As New York's Armory Arts week kicks off, the art world is playing something of a manic game of "Where's Waldo?" Or, rather, "Where's Kehinde?" In a mass migration of talent, more than 50 artists have jumped ship to new galleries over the past two years, creating a very different art scene than the one that existed before the recession.
Whether it's for production money, a bigger cut of sales or more wall space, or due to the closing of galleries like Deitch Projects, Bellwether and Goff + Rosenthal, and the downsizing of other's stables (Andrea Rosen, Zach Feuer), the resulting moves represent the biggest reshuffling of the art-world since the market crashed in the early 1990s, according to several art dealers and artists. "During times of economic strain, there's always a lot of free-radical movement going on," said art adviser Todd Levin of the Levin Art Group, as some dealers and artists turn "skittish"— and make tracks.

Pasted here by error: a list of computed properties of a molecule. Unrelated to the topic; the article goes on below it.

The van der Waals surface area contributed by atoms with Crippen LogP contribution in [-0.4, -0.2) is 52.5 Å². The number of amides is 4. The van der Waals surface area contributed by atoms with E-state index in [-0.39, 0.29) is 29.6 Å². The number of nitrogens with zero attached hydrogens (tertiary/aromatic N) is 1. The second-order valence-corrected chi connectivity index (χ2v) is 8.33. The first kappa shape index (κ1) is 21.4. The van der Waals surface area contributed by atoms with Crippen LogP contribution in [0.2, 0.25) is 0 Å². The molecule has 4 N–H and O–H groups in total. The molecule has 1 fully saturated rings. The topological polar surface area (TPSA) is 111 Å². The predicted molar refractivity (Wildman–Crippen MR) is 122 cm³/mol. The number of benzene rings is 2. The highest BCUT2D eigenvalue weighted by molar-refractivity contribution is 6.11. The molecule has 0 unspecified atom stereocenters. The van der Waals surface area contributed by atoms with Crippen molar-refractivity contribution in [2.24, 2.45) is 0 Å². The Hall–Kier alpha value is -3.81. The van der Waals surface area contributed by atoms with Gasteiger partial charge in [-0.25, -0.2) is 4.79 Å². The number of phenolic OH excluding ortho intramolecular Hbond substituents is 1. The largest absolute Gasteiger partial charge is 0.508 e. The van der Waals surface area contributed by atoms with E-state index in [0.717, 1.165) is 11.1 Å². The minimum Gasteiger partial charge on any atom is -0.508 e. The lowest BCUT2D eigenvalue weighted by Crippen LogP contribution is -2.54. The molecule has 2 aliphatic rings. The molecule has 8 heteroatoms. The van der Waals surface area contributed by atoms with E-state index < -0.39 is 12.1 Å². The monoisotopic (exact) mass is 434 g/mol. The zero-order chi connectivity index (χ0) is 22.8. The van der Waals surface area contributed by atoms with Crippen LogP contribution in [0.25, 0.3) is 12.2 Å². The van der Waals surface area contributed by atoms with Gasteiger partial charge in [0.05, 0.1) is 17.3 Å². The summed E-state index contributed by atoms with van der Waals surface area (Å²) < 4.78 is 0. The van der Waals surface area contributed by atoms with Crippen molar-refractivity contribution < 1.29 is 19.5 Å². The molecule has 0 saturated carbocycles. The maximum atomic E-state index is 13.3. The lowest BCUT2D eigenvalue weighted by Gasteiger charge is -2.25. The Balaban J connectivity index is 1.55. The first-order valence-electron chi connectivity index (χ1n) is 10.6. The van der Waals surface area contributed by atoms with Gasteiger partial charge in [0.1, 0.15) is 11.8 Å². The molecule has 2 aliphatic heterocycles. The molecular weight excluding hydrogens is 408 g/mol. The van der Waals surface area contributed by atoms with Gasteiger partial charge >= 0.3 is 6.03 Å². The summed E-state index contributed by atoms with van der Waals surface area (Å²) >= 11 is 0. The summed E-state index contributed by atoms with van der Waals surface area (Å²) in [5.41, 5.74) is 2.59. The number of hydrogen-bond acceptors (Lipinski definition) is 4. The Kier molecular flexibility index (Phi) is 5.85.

Winners and losers in the broad shake-up? Paul Kasmin, who's showing William Copley at the Art Dealers Association of America fair this week, a recent "get" from David Nolan Gallery, has gone on something of a raiding spree—of rival Marlborough in particular. Mary Boone has recently snagged three artists from other galleries, including cult painter Peter Saul, to add to a stable that includes Terence Koh and Eric Fischl. David Zwirner and Hauser & Wirth have also beefed up their rosters at the expense of smaller players.